Business / Markets

Hedge fund celebrity probe creates a stir

By Li Xiang (China Daily) Updated: 2015-11-09 08:04

The cult of celebrity in China's hedge fund industry appears to be losing its magic after news broke that a high-profile manager was being investigated for insider trading and market manipulation.

A report by the country's official news agency Xinhua revealed that Xu Xiang, general manager of hedge fund Zexi Investment in Shanghai, had been detained by police for alleged market malpractice,

This created quite a stir in investment sector circles last week and left market observers wondering if it could herald a more cautious approach to the rapidly growing yet "chaotic" hedge fund industry.

"The investigation of Xu sent a message to investors that there are no God-like players in the market," Dong Dengxin, a financial researcher at Wuhan University of Science and Technology, said. "The decision could help cool a chaotic and speculative market."

Known as "Hedge Fund Brother No 1", Xu gained a flamboyant reputation as a "stock picker" and his moves in the market were eagerly followed by ordinary investors.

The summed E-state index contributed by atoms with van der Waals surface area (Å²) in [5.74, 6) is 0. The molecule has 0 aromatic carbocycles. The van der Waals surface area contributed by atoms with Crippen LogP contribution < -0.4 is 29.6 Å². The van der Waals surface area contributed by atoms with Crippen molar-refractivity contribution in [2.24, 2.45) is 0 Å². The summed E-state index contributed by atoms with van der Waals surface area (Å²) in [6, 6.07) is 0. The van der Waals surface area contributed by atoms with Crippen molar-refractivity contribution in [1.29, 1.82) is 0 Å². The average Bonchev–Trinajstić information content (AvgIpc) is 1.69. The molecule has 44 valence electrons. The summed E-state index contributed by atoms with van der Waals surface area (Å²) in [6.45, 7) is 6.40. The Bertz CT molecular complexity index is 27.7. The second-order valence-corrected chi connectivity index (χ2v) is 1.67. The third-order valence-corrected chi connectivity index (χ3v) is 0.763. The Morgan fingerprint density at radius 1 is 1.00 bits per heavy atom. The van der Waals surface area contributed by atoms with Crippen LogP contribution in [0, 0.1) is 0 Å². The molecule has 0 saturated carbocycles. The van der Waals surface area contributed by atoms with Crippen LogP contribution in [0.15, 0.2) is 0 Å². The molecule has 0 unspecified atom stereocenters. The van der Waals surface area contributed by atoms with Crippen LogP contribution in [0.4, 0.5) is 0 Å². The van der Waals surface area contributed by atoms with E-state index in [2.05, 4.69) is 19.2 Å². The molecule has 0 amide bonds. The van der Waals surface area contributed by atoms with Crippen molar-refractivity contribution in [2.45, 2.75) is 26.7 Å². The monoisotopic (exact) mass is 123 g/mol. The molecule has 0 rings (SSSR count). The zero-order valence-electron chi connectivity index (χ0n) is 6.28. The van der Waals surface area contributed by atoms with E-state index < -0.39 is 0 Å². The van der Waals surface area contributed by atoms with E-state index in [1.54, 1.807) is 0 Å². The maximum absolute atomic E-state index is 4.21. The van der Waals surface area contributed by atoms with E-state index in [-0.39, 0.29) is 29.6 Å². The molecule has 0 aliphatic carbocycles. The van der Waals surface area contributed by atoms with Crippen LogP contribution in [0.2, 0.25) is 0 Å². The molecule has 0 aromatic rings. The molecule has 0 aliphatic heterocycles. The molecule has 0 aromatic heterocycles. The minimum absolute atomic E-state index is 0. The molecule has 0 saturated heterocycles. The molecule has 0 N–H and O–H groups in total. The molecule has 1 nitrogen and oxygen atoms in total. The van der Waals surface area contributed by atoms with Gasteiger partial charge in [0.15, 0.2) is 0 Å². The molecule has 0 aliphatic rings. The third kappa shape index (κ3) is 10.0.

"Previously, any stocks picked by Xu would see a share price surge as hundred of retail investors would chase whatever he was investing in," Zhang Jie, an analyst at investment firm QuantumLeap Capital in Beijing, said.

"But now the celebrity effect is losing its magic."

While most hedge funds are still absorbing the negative impact of the dramatic fall in share prices during the summer, it is likely the industry will adopt a more cautious, or even conservative, trading approach, according to analysts.

By the end of the third quarter, Chinese hedge funds had reduced about 16.4 percent of their holdings in listed companies, data released by Royal Flush Information Network Co Ltd showed.

"It seems that everyone in the sector is now taking a very cautious approach and fund managers are trying to avoid any press exposure," a Beijing fund manager said on condition of anonymity. "They want to retain a low-profile."

Xu's investigation came after the China Securities Regulatory Commission widened its crackdown on illegal trading in an attempt to restore investors' confidence and market fair play after the summer slump erased $5 trillion of market value.

So far, details about the government probe remain sketchy. Neither Xu nor his firm has made an official statement. Phone calls to Xu's company went unanswered.

The unusual success and astonishing returns led Zexi Investment to become one of the top 10 hedge funds in China. The value of assets under Xu's management exceeded 10 billion yuan ($1.58 billion), according to Chinese media reports.

Five funds managed by him yielded an astonishing 249 percent on average this year through September, according to Shenzhen Rongzhi Investment Consultant Co.

That was despite the fact that the Shanghai Composite Index advanced only 2.8 percent in 2015 after a 36 percent plunge since June 12 wiped out most of this year's gains.

Bloomberg contributed to this story


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